7. According to the assessing officer, as seen from the order of assessment, the assessee is one of the politicians in Coimbatore belonging to the ruling party in the State (then Dravida Munnetra Kazhakam Party). Under s. 28 of the I.T. Act, 1961, profits and gains of any business or profession shall be chargeable to income-tax under s. 2(36) of the Act. "Profession" includes vocation and in the case of P. V. G. Raju v. Commissioner of Expenditure-tax  79 ITR 430, the Andhra Pradesh High Court has expressed that politics could be one's own profession and any expenditure incurred for his own election as well as the election as well as the election of the candidates set up by such person was "expenditure" incurred wholly and exclusively for the purpose of the occupation carried on by such person. On the above view, he held that the assessee has adopted politics as his career and, therefore, politics is his vacation or occupation that since the assessee has not proved that Rs. 51,000 represents the gate collections for the drama, which was arranged by the assessee to entertain the donors, the above-said money must have been received by viture of his profession as a politician. But the assessing officer has not based his conclusion on any material to indicate that Rs 51,000 was received by the assessee as remuneration or return for the political service rendered by him to the Dravida Munnetra Kazhakam party and has not mentioned the exact source of money that was paid to the assessee. In the Andhra Pradesh High Court case, relied on by the assessing officer, it was the admitted fact that the expenditure was incurred by the assessee for the purpose of his own election and the election of his partymen. But in this proceeding, we are not concerned with any expenditure and the impugned amount did not belong to any specific individual, but the same is the result of the collections from the general public, former employer of the assessee, members of other parties, collections from dramatic performances and from the partymen of the assessee. The learned counsel has cited several judicial decisions in support of his argument that the impugned amount is not the income of the assessee received in the course of his profession or vocation.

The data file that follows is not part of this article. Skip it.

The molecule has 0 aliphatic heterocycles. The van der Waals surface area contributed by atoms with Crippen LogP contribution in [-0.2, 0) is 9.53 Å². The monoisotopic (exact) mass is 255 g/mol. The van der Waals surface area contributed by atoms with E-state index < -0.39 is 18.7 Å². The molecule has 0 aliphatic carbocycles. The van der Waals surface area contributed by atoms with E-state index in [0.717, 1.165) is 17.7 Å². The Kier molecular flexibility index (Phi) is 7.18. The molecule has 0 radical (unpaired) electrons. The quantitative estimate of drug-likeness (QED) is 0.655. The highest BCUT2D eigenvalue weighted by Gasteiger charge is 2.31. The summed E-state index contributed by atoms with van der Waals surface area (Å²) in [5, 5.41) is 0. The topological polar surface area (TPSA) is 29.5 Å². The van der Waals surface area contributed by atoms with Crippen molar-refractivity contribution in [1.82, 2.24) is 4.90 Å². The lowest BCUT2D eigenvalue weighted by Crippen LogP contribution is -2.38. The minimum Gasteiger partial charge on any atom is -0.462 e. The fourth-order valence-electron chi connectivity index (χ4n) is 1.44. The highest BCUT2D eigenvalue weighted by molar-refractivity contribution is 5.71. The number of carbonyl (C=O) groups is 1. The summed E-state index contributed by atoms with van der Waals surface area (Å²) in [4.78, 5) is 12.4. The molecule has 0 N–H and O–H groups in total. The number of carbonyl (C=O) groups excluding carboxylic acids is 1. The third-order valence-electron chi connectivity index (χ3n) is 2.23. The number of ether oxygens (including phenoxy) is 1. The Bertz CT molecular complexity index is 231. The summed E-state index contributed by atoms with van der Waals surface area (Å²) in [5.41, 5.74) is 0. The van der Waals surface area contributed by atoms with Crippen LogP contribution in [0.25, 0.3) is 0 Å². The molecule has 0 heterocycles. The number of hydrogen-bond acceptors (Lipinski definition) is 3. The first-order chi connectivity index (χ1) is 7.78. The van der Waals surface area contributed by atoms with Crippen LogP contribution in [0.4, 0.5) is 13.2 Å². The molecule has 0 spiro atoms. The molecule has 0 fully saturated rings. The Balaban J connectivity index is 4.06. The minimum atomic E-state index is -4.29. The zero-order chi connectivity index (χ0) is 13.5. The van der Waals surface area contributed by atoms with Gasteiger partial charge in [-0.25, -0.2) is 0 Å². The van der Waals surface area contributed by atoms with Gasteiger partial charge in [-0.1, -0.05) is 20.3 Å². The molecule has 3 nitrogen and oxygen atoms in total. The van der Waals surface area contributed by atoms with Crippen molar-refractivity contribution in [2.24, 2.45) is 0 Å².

8. In Dilip Kumar Roy v. CIT  94 ITR 1 (Bom) it was held by a Division Bench of the Bombay High Court that as no evidence was produced by the Revenue to show that the amounts in question constituted the income of the assessee and as the varacity of the statements in the affidavits had not been challenged or disproved, the Tribunal was not justified in its conclusion that the amount was income liable to tax in the hands of the assessee and that a conclusion recorded by the Appellate Tribunal by wrongly throwing the burden of proof on the assessee is not binding on the High Court. It was further held the High Court can interfere with a finding of fact by the Tribunal if it appears that the tribunal acted without any evidence or upon a view of the facts which could not reasonably be entertained or the facts found are such that no person acting judicially and properly instructed as to the relevant law would have come to the determination in question.
9. In the above case, the assessee was a disciple of the late Shri Aurobindo and his main activities were singing bhajans and writing books of a philosophic nature and he had received royalties on recorded bhajans and from his books, which were assessed as income from "other sources". Affidavits were filed by two American gentlemen, who contributed a major part of the amount, stating that neither of them had received any instruction from the assessee and had sent the amounts as a mark of esteem and veneration. The Appellate Tribunal did not take into account these affidavits and held that the activities of the assessee constituted a vocation. It is with reference to these facts, the Bombay High Court took the above view. The decision of the Bombay High Court directly applies on all fours to the facts of the present case. In this case, it is admitted by the assessing officer that the impugned amount was paid to the assessee in appreciation of the (services of the) assessee when he was a member of Dravida Munnetra Kazhakam party. The mere circumstance that the assessee is a member of the Dravida Munnetra Kazhakam party cannot lead to the presumption, without any evidence or material, that the impugned amount constituted income from other sources. The assessing officer has not ventured to collect any evidence or material to prove that the impugned amount formed the income of the assessee from other sources.